Emily Ruth Verona | Tor.com
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Emily Ruth Verona

Eight Incredible Examples of Epistolary Horror

“I am anxious, and it soothes me to express myself here. It is like whispering to one’s self and listening at the same time.”

—excerpt from Mina Murray’s diary, Dracula by Bram Stoker (1897)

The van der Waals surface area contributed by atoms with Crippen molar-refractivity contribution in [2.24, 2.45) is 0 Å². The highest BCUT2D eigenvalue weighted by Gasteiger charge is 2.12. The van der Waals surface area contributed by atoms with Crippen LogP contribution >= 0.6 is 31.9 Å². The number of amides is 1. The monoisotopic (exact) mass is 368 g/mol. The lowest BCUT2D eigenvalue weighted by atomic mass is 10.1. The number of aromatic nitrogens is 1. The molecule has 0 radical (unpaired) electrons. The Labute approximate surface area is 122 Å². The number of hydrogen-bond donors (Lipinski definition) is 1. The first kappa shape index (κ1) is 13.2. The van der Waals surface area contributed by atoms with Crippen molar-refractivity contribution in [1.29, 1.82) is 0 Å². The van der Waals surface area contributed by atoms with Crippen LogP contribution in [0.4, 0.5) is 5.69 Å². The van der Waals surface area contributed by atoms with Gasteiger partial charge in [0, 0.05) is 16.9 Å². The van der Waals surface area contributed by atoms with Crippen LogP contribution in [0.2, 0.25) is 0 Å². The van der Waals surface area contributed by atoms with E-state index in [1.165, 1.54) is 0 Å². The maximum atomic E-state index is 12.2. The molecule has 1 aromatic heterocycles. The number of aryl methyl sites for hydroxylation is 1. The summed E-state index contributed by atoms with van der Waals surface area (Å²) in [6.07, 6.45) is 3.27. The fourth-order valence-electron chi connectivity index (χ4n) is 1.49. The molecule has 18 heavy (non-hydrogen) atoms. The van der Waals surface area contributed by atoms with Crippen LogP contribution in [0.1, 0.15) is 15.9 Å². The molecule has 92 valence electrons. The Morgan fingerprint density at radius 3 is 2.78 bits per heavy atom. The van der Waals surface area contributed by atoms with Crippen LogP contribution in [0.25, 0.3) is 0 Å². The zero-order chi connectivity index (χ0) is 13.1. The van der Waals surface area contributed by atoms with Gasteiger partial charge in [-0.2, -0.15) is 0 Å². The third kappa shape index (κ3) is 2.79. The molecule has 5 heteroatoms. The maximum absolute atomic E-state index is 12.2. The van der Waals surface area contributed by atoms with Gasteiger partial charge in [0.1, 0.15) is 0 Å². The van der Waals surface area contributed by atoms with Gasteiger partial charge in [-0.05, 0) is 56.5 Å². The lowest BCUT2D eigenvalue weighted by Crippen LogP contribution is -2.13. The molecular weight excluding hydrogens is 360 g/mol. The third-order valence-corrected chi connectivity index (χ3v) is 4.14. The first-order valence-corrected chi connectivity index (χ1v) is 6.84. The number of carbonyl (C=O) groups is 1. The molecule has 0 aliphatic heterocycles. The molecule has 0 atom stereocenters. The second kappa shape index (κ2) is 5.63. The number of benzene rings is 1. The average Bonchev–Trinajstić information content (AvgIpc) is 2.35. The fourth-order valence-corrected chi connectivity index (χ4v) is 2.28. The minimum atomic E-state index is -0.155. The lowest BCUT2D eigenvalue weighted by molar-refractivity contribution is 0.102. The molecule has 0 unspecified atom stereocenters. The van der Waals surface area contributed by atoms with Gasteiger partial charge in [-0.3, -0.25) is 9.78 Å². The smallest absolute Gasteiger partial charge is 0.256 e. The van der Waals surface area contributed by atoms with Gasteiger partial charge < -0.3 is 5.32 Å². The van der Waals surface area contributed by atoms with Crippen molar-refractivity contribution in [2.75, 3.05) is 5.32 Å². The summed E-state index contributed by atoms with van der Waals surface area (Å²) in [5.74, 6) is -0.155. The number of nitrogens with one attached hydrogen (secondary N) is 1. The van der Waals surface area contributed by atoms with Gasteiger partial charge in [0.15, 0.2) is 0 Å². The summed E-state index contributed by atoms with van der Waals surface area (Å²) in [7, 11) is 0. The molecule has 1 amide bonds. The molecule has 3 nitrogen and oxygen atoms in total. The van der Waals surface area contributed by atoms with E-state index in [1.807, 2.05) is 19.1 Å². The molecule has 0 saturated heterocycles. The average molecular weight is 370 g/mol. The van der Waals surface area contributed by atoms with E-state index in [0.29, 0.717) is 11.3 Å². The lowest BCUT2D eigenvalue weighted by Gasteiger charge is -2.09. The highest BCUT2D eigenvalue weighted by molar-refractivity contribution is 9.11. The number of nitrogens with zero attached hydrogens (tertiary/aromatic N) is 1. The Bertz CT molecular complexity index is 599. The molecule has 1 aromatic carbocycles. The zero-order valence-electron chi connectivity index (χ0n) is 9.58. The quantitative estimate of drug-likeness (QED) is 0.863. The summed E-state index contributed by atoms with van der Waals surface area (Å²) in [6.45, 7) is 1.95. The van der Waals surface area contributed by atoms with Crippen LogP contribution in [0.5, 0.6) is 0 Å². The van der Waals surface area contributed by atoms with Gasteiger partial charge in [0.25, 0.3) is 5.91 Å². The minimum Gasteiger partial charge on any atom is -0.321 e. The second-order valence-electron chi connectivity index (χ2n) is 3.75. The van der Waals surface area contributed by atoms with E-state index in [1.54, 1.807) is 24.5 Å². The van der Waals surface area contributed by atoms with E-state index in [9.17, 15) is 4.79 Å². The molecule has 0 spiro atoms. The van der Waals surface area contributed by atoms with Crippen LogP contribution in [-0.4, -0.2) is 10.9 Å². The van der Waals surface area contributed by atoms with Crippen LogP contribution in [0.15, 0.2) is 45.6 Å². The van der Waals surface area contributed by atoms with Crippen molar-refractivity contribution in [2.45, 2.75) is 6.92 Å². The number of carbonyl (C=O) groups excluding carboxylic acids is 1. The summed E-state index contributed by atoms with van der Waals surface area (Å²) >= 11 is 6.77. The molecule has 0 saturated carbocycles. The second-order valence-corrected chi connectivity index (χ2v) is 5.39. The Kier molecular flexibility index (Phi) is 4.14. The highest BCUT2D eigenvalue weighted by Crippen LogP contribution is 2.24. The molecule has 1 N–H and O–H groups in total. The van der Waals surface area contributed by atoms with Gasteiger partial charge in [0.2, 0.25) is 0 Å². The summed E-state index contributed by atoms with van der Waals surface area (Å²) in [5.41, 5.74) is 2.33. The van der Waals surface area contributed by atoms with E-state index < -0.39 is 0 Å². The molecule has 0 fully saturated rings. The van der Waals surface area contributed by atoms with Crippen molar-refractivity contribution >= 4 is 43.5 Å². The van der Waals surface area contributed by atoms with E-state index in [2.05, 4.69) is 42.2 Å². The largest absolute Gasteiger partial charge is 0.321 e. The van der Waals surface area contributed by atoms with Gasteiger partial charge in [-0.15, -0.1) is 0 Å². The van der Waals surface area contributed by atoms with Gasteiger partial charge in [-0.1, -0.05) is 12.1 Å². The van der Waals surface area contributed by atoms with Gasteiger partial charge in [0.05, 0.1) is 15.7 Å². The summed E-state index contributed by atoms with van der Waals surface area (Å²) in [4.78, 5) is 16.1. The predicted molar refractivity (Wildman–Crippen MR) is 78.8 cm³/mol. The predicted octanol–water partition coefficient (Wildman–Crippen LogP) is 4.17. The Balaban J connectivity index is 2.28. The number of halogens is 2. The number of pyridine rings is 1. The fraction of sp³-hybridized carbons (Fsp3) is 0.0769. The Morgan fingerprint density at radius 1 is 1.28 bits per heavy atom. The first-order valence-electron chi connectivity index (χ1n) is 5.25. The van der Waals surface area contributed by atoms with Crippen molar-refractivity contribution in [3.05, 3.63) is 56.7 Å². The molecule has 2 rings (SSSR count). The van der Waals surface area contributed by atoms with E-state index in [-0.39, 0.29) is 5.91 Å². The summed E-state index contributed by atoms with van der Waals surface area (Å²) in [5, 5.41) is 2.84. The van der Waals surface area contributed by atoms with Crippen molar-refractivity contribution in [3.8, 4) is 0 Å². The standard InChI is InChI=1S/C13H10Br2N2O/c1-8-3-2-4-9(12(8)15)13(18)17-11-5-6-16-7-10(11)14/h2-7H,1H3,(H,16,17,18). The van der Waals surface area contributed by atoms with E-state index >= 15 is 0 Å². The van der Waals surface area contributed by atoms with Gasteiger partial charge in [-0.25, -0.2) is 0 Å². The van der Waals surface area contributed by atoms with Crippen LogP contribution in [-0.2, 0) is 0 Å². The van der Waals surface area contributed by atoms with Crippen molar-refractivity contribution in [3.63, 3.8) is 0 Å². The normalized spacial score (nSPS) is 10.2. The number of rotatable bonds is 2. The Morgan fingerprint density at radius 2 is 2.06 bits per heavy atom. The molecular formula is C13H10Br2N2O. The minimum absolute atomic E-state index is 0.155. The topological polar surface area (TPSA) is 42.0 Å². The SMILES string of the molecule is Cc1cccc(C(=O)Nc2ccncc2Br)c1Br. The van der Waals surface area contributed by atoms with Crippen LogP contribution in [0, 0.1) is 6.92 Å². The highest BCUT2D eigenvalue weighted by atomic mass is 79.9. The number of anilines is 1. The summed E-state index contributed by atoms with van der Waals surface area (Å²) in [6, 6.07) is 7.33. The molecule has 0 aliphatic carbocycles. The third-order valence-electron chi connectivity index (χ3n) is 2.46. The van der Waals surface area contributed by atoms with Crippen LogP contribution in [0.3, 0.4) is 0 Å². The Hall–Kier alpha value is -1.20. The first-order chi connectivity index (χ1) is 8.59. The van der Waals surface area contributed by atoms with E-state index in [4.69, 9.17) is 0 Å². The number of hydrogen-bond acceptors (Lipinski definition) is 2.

The epistolary format weaves a powerful illusion of authenticity, framing fiction as real-life, firsthand surviving documentation. In the same way the warning “based on a true story…” sends a chill through the spine at the start of a scary movie, the voyueristic sense of realness sets the stage for epistolary horror to unfold. Letters, diaries, phone records, emails, police reports—these are all dated or even time-stamped in epistolary fiction, presented in very specific and sometimes extremely official-looking ways. It makes the story feel real, as if the reader is discovering an old box of loose papers that they shouldn’t be looking at—it seems excessively personal and fascinates us almost in the same way that true crime can fascinate. The reader gets pulled into the details, wrapped up in the cleverly crafted reflections and echoes of reality…

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